On January 26, 1910, Blanche Oelrichs married Leonard Moorhead Thomas, the son of a prominent Philadelphia banker, with whom she had two children, Leonard Jr. (b. 1911) and Robin May Thomas (1915-1944). A Yale University graduate, her husband had worked in the diplomatic service in Rome and Madrid and served with the United States Army in Europe during World War I, earning the Croix de Guerre from the governmemt of France. Blanche Oelrichs involved herself as an activist for women's suffrage but her love for literature and poetry, especially the works of Walt Whitman, saw her begin writing verse of her own. Using the pen name Michael Strange, she had her first collection of poems published in 1916. Philadelphia is a village located in Jefferson County, New York. ... Jump to: navigation, search For other uses, see Yale (disambiguation). ... Jump to: navigation, search City motto: Senatus Populusque Romanus – SPQR (The Senate and the People of Rome) Founded 21 April 753 BC mythical, 1st millennium BC Region Latium Mayor Walter Veltroni (Left-Wing Democrats) Area  - City Proper  1290 km² Population  - City (2004)  - Metropolitan  - Density (city proper) 2,546,807 almost... Plaza de Cibeles (Cibeles square) and the Palacio de Comunicaciones (Communications Palace) Coat of arms. ... Jump to: navigation, search US Army Seal HHC, US Army Distinctive Unit Insignia The Army is the branch of the United States armed forces which has primary responsibility for land-based military operations. ... World map showing Europe (geographically) When considered a continent, Europe is the worlds second-smallest continent in terms of area, with an area of 10,600,000 km² (4,140,625 square miles), making it larger than Australia only. ... Jump to: navigation, search World War I was primarily a European conflict with many facets: immense human sacrifice, stalemate trench warfare, and the use of new, devastating weapons - tanks, aircraft, machineguns, and poison gas World War I, also known as the First World War, the Great War, the War of... The Croix de guerre is a military decoration of both Belgium and France which was first created in 1915. ... Jump to: navigation, search The movement for womens suffrage, led by suffragists (commonly called suffragettes), was a social, economic and political reform movement aimed at extending the suffrage (the right to vote) to women, advocating equal suffrage (abolition of graded votes) rather than universal suffrage (abolition of all discrimination... Open Directory Project: Literature World Literature Electronic Text Archives Magazines and E-zines Online Writing Writers Resources Libraries, Digital Cataloguing, Metadata Distance Learning Dictionary of the History of Ideas: Classicism in Literature The Universal Library, by Carnegie Mellon University Project Gutenberg Online Library Abacci - Project Gutenberg texts matched with Amazon... Jump to: navigation, search Poetry (ancient Greek: ποιεω (poieo) = I create) is a written art form in which human language is used for its aesthetic qualities in addition to, or instead of, its notional and semantic content. ... Jump to: navigation, search Walt Whitman Walt Whitman (May 31, 1819 – March 26, 1892) was an American poet, essayist, journalist, and humanist born on Long Island, New York. ... A pen name or nom de plume is a pseudonym adopted by an author. ...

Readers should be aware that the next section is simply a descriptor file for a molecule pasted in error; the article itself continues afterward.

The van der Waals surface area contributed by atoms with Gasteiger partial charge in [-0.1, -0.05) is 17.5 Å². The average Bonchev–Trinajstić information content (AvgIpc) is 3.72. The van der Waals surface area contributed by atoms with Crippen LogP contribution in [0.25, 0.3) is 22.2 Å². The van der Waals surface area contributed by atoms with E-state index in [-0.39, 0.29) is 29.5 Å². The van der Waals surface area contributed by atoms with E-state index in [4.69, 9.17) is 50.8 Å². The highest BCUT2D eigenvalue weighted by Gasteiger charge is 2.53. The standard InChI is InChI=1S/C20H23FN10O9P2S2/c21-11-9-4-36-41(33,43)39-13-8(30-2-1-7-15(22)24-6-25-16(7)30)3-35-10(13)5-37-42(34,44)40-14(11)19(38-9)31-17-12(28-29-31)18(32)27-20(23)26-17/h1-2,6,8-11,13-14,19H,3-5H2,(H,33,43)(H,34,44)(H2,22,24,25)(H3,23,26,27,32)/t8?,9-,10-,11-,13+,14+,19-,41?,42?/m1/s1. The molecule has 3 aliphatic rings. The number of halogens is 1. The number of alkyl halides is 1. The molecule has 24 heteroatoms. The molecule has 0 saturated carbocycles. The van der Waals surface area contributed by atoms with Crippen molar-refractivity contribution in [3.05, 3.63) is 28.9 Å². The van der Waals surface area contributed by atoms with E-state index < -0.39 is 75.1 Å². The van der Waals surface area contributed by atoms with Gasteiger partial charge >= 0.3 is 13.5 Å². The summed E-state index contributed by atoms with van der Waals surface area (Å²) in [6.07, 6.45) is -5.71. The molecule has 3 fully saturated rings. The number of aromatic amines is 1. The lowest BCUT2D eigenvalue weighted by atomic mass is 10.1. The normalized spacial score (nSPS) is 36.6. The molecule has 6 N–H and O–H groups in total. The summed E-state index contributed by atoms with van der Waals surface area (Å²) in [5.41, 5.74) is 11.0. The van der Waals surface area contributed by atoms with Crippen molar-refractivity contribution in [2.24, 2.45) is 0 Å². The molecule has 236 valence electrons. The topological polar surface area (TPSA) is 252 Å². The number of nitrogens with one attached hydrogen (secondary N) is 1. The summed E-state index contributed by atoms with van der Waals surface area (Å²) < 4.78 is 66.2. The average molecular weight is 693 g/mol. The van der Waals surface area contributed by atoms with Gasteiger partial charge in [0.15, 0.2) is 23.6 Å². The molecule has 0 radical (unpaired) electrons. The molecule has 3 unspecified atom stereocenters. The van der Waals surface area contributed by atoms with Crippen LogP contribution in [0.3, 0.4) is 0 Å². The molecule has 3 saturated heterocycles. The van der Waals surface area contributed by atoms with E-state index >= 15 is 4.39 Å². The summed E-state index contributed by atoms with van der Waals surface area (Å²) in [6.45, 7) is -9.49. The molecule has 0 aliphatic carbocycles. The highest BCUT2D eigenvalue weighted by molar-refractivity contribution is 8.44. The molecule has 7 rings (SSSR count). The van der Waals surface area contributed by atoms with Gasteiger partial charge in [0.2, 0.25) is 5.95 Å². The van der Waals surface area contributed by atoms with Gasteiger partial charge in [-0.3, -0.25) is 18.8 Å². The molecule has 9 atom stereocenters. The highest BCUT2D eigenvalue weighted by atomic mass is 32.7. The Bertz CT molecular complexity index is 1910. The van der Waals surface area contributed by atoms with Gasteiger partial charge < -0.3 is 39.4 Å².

Through her social activities, Blanche Oelrichs-Thomas met renowned actor John Barrymore and after divorcing her husband she married him in 1920. They had one child, Diana Blanche Barrymore, born in 1921. With drawings provided by John Barrymore, Blanche Oelrichs published a book in 1921 titled "Resurrecting Life." She then turned her writing skills to the creation of theatrical plays including a 1921 Broadway production titled "Clair de lune." Based on "L'Homme qui rit" by Victor Hugo, her play starred her husband and his sister Ethel Barrymore. It was made into a 1932 movie of the same name in France by director Henri Diamant-Berger. Jump to: navigation, search John Sidney Blythe (February 15, 1882 – May 29, 1942), better known as John Barrymore, became famous as a Shakespearean actor, lauded for his Hamlet. ... Jump to: navigation, search 1920 is a leap year starting on Thursday (link will take you to calendar) // Events WIKIPEDIA EATS VAGINA January 7 - Forces of Russian White admiral Kolchak surrender in Krasnoyarsk. ... Categories: Possible copyright violations ... Jump to: navigation, search Serge Sudeikins poster for the Bat Theatre (1922). ... This article is about the street in New York City. ... Jump to: navigation, search DVD cover of the film adaptation. ... Jump to: navigation, search Victor Hugo Novelist, poet, and dramatist, Victor-Marie Hugo (February 26, 1802–May 22, 1885) is recognized as one of the most important French Romantic writers of the 19th century. ... In the play Carrots, c. ... Henri Diamant-Berger (June 9, 1895 - May 7, 1972) was a French Screenwriter, film director and producer. ...